Film Reviews:

My Little Eye

(Marc Evans, UK, 2002)

My Little Eye posterThe idea of a murderous Big Brother house is obvious, and difficult to do in an original way. My Little Eye makes little use of the premise, and settles for being a very standard slasher film, tricked up with pseudo-CCTV camerawork, and shadowy green night footage.

Five contestants are recruited through the internet, and sent to a desolate house in the snowy Canadian countryside. They are all cardboard cut-outs: jock, slut, good girl, bad boy, loner. Despite dawdling for a full hour before the murders begin, we learn virtually nothing about them, a failing which an ironic viewing of The Breakfast Club doesn't excuse.

The housemates are only shown on the internet, are unguarded, and are allowed movies, computer games, even dope. This scenario makes My Little Eye less like Big Brother, more like the female students who charged subscribers to watch them on the web 24-7. As such, it has no satirical insights on celebrity culture or reality TV, and instead tries to instill a fear of the internet's freedom.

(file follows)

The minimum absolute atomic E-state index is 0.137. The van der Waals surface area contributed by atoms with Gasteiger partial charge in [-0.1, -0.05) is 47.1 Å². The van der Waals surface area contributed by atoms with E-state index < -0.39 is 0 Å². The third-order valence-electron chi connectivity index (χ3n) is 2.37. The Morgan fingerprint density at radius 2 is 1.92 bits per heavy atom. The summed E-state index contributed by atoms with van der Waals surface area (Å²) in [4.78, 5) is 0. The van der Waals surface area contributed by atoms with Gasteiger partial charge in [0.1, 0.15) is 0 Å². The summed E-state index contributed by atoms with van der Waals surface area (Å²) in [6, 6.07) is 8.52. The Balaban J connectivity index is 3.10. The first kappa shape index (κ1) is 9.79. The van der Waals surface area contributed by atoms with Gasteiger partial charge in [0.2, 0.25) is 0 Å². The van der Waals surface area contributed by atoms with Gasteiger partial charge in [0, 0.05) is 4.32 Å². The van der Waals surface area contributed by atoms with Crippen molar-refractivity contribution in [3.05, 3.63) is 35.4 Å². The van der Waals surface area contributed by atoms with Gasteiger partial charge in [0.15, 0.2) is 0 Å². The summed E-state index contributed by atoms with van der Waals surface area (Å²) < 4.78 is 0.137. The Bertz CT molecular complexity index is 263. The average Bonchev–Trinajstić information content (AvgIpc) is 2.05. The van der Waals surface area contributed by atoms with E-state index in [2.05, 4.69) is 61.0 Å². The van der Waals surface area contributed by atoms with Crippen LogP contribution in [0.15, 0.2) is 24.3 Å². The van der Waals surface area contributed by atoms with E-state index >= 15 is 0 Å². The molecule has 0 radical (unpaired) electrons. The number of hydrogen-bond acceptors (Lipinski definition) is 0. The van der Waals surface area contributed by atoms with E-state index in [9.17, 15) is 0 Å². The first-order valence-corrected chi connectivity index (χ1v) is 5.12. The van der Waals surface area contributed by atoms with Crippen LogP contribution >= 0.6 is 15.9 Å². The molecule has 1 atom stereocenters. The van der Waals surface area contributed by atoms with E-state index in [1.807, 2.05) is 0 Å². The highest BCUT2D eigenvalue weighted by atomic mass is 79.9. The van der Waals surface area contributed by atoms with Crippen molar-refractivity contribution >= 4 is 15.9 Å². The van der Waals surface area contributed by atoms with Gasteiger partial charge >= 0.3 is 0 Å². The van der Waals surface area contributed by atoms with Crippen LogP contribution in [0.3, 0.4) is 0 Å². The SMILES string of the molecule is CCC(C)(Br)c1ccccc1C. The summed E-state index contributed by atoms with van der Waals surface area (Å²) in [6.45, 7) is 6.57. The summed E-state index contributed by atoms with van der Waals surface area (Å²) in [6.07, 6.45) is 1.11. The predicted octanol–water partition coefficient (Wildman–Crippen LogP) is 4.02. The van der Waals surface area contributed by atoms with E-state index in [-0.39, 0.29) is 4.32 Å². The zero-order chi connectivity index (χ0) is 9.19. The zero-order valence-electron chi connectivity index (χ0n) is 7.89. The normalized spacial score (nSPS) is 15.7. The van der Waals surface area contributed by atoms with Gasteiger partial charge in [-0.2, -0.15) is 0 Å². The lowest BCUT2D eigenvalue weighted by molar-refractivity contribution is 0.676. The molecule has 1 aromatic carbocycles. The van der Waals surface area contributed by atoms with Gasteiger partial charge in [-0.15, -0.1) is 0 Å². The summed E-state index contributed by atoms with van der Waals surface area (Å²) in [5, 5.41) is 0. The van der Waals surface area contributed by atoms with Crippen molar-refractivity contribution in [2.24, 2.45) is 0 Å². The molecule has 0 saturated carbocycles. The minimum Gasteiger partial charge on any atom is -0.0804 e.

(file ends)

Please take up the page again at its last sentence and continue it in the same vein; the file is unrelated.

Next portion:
The conceit that the film is web cam footage is ridiculous. The web cams used must be incredible, given that they are able to pick up clear, visible footage in a candlelit room. The cameras constant whirring zooms and mis-framing get annoying very quickly. Instead of seeming artless, they come across as incompetent. The acting also gives the lie to the reality angle. Its not bad - especially considering what the actors are given to work with - but its obviously acting.

Every plot twist is telegraphed, and loud bursts of industrial noise on the soundtrack show desperation to get a reaction. If only this had been filmed Blair Witch style, with the actors kept unaware of what was about to happen, and forced to improvise, it could have perhaps had something of interest.

Adrian Horrocks

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